3 Practical Steps for Mom (and Dad)
I’ve always been prone to worrying. It started as a child; my mom told me I was a “worry-wart.” It didn’t help that my irrational fears were validated at nine years old during a family camping trip. We had spent the weekend in the mountains with friends and decided to take their boat out for one last ride before packing up and heading home. As we passed the “No Wake” buoys and the driver hit the gas, the engine burst into flames.
Everyone on shore began to yell and shout for us to jump off and swim back, fearing the boat would explode. Thankfully, it did not, but my mom endured third-degree burns and had to be airlifted out of the mountains by helicopter to the nearest hospital. To this day, I’m a little anxious anytime I’m on a boat.
As a mom with four kids watching, I’m reminded they will likely handle their concerns by how I model mine. We will worry; it’s inevitable, but our children need to see what we do when faced with it. So, how can we help our kids practice faith over fear?
- Be Mindful of Your Knee-Jerk Reactions
Of my many fears, tornadoes are high on the list. One beautiful spring day years ago, we were at a baseball field for one of our son’s practices. Within minutes of unloading our sports wagon, chairs, water bottles and snacks, the sky turned black, and all around the field, phones simultaneously alerted notifications of a tornado warning.
I immediately panicked, threw everything into the back of our van as fast as possible, and headed home. Traffic was crazy, and it wasn’t until I was stopped at a red light that I noticed our daughter crying from the backseat. I realized the kids were as frightened as I was and watching my every move. So, in the middle of the storm, even though I was still terrified, I started praying out loud as we tried to make our way home.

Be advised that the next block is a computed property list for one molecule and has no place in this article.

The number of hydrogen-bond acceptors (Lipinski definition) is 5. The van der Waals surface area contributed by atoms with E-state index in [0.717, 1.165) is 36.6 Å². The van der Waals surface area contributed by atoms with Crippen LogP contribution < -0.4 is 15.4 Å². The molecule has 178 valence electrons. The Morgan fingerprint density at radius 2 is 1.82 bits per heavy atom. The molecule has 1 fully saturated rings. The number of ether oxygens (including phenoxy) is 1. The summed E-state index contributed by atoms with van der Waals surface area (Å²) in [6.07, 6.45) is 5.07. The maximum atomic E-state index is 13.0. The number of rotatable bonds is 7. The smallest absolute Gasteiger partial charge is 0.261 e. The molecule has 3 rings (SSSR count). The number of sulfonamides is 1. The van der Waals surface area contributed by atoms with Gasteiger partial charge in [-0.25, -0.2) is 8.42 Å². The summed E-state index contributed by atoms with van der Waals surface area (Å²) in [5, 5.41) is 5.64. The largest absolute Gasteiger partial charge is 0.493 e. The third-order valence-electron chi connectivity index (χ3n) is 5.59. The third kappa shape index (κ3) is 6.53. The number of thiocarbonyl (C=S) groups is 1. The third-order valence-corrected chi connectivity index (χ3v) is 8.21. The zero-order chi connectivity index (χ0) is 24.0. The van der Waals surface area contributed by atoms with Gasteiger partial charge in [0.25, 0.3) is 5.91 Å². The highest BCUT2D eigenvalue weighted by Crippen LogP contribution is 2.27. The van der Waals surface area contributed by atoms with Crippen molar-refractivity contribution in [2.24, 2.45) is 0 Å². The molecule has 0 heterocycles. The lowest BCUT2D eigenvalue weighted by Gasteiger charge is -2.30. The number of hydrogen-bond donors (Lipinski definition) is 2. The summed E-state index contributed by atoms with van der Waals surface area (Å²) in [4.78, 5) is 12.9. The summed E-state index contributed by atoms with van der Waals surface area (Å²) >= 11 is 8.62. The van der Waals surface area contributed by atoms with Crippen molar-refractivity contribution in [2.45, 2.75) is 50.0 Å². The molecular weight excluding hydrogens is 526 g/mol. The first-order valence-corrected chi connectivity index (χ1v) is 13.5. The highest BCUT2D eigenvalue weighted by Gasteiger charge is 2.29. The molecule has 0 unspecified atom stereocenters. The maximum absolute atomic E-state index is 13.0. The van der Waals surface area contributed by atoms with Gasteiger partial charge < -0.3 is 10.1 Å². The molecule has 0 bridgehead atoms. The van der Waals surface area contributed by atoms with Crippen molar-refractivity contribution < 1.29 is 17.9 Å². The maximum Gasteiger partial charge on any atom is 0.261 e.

Sometimes, we discount our kid’s ability to sense our emotions, but what a great teaching opportunity to be honest about our feelings and bring them in prayer to God together. Praying doesn’t automatically take our worries away, but it reminds our kids there is One who is greater than the fears and anxieties we face.
2. Remember Who is in Control
My husband was active duty in the military for years, and life constantly felt like it was up in the air and out of my control. Everything from where we lived to when we could have another kid, go on vacation or if my husband would miss another child’s birth hung just out of my reach.
Those who easily worry can become overwhelmed trying to control what they can. I discovered, at least for me, it can become an idol. “As the mountains surround Jerusalem, so the Lord surrounds his people, from this time forth and forevermore” (Psalm 125:2 ESV). We may not always know the outcome of a situation, but we know God is surrounding us and is in control, and there is comfort in that.
3. Remind Ourselves of Truth in Times of Doubt
I tend to panic quickly and am not good in situations where injuries occur, especially if they involve the mouth. My two front teeth were knocked out twice during childhood, once while playing in the pool and the second time during a cheerleading practice. Looking closely, you can see the lines that bond my makeshift teeth to what was left of the real ones. So whenever one of our kids trips, falls on their face or comes running to me with blood, I tend to look for missing teeth – instead of comforting them first.
It’s not just our words; our kids are watching our actions, too.
Our fear and negativity can fill the room, and they feel it. I try to practice self control with my attitude and responses; positivity goes a long way. We don’t always feel equipped and able to do so. Remember 2nd Timothy 1:7, “For God gave us a spirit not of fear but of power and love and self-control” (ESV).
I try to practice these steps and hope to be a good example for our kids, but I don’t always get it right. I know our kids won’t either. It’s part of growing up, whether in age or faith. And we need our need for a Savior, no matter what emotions we face.
Sarah Nichols is a writer who loves encouraging women by sharing hope-filled stories that point others to Jesus. She lives in Tucson, AZ, with her husband and four kids. You can find more from Sarah at http://sarahnicholswrites.com